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May 25, 2018 Washington, D.C. —
The White House Historical Association today released the latest episode of The 1600 Sessions podcast. In this episode, White House Historical Association President Stewart McLaurin talks with historian Dr. Ed Lengel and architect Merlo Kelly, curators of a new volume of essays out in 2019 about James Hoban, the Irish architect who designed the White House. Stewart also speaks with Scottish stonemason Charles Jones, about the art of carving - and the early connections between Ireland and America that influenced the White House and other aspects of our arts, culture, and society.
Dr. Ed Lengel talks about how Hoban was chosen as White House architect: “Washington decided to institute an open competition for the design of the White House in collaboration with Thomas Jefferson. Hoban was specifically recruited to apply...which suggests that the competition was not intended to be entirely random. Unlike other architects such as Pierre L’Enfant and Benjamin Henry Latrobe, who tended to have more of a domineering attitude, Hoban was accommodating—his origins as a tradesman and the fact that he had worked as a mason gave him a certain flexibility of attitude. Really, his goal was to achieve Washington’s own personal vision of what the White House would represent in its original design.” Hobart’s design was less grandiose than other proposed designs, such as L’Enfant’s.
Merlo Kelly discusses the open competition for White House architect: “James Hoban wrote a letter to the commissioners of Washington outlining his experience, and in this letter he claimed that he worked on the Royal Exchange, the Newcomen Bank, and the Custom House, which are three key buildings that were emerging...” The design elements of those buildings were later incorporated into the White House, such as the oval offices found in the Newcomen Bank.
Stonemason Charles Jones describes the similarities between modern masonry and 18th-century masonry: “The tools are the same—today, there are more power tools involved so there’s pneumatics and compressed air, and pneumatic chisels, but the principle is still the same of using a chisel and a force to control that chisel, whether that force is a pneumatic gun or your hand. In shape and in form and in use, the tools haven’t changed that much, and they’ve been the same for a thousand-odd years.”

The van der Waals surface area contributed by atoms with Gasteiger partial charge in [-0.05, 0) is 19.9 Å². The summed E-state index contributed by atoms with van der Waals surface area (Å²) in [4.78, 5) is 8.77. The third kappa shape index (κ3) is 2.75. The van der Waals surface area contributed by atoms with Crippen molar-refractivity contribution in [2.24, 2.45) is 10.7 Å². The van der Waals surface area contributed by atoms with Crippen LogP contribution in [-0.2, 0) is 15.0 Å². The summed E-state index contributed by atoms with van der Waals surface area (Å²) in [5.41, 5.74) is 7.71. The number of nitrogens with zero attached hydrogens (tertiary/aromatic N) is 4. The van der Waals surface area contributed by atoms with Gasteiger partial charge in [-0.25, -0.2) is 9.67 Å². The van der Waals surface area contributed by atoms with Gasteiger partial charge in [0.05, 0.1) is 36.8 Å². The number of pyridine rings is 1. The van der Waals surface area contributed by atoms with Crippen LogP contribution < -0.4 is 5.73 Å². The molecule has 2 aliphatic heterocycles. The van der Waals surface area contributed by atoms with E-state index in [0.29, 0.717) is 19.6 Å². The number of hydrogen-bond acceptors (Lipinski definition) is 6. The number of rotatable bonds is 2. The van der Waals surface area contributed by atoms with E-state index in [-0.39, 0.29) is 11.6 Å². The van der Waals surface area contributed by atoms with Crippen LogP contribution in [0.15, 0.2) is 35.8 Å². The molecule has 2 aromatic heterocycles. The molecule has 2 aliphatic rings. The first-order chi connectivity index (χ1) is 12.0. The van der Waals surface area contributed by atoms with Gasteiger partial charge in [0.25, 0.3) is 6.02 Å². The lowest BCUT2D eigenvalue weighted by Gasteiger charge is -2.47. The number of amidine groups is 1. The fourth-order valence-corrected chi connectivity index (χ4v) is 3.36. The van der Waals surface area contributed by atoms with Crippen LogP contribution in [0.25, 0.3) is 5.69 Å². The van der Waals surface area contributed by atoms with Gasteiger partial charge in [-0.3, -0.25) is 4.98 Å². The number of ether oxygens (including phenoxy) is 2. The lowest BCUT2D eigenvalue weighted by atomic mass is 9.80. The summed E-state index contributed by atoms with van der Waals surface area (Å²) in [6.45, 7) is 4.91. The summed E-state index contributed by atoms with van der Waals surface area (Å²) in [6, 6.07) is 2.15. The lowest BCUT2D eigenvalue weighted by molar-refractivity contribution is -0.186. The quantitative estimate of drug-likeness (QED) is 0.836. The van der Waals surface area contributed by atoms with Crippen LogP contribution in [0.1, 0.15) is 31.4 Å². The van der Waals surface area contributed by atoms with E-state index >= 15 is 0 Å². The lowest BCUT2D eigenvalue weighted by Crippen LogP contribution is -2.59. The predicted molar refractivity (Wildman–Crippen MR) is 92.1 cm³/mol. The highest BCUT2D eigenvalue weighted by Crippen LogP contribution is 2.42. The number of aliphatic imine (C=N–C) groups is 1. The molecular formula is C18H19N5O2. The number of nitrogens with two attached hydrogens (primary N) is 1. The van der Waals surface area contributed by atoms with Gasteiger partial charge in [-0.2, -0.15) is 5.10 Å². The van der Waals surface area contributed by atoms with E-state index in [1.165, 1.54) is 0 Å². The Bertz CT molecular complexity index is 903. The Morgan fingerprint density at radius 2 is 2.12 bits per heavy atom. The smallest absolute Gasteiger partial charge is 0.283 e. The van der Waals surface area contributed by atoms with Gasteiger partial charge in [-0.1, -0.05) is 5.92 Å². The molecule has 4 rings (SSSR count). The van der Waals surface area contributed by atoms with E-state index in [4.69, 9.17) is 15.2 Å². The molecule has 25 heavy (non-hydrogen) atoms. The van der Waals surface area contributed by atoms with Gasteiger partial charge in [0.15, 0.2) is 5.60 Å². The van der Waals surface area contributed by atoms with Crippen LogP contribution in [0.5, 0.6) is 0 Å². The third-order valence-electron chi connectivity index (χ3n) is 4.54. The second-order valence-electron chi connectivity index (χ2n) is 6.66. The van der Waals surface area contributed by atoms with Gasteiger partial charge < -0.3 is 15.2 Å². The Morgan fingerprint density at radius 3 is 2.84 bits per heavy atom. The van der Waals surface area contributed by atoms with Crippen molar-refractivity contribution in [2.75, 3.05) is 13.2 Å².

Earlier this month, architect Merlo Kelly visited the White House Historical Association to present her newest research on James Hoban with Dr. Lengel as part of a symposium celebrating U.S. relations with the United Kingdom and Ireland. Scottish Stonemason Charles Jones also visited for the symposium and demonstrated the art and technique of carving a Double Scottish Rose, a motif featured atop the White House’s stone pilasters.
The 1600 Sessions
In this podcast series, White House Historical Association President Stewart McLaurin interviews luminaries, historians, and eyewitnesses to history about America’s most famous residence and office—the White House. Each episode includes a prominent guest or guests to discuss varying facets of White House history, including insights from former staff and many other topical issues.
About the white house historical association
First Lady Jacqueline Kennedy envisioned a restored White House that conveyed a sense of history through its decorative and fine arts. She sought to inspire Americans, especially children, to explore and engage with American history and its presidents. In 1961, the White House Historical Association was established to support her vision to preserve and share the Executive Mansion’s legacy for generations to come. Supported entirely by private resources, the Association’s mission is to assist in the preservation of the state and public rooms, fund acquisitions for the White House permanent collection, and educate the public on the history of the White House. Since its founding, the Association has given more than $50 million to the White House in fulfillment of its mission.
To learn more about the White House Historical Association, please visit WhiteHouseHistory.org.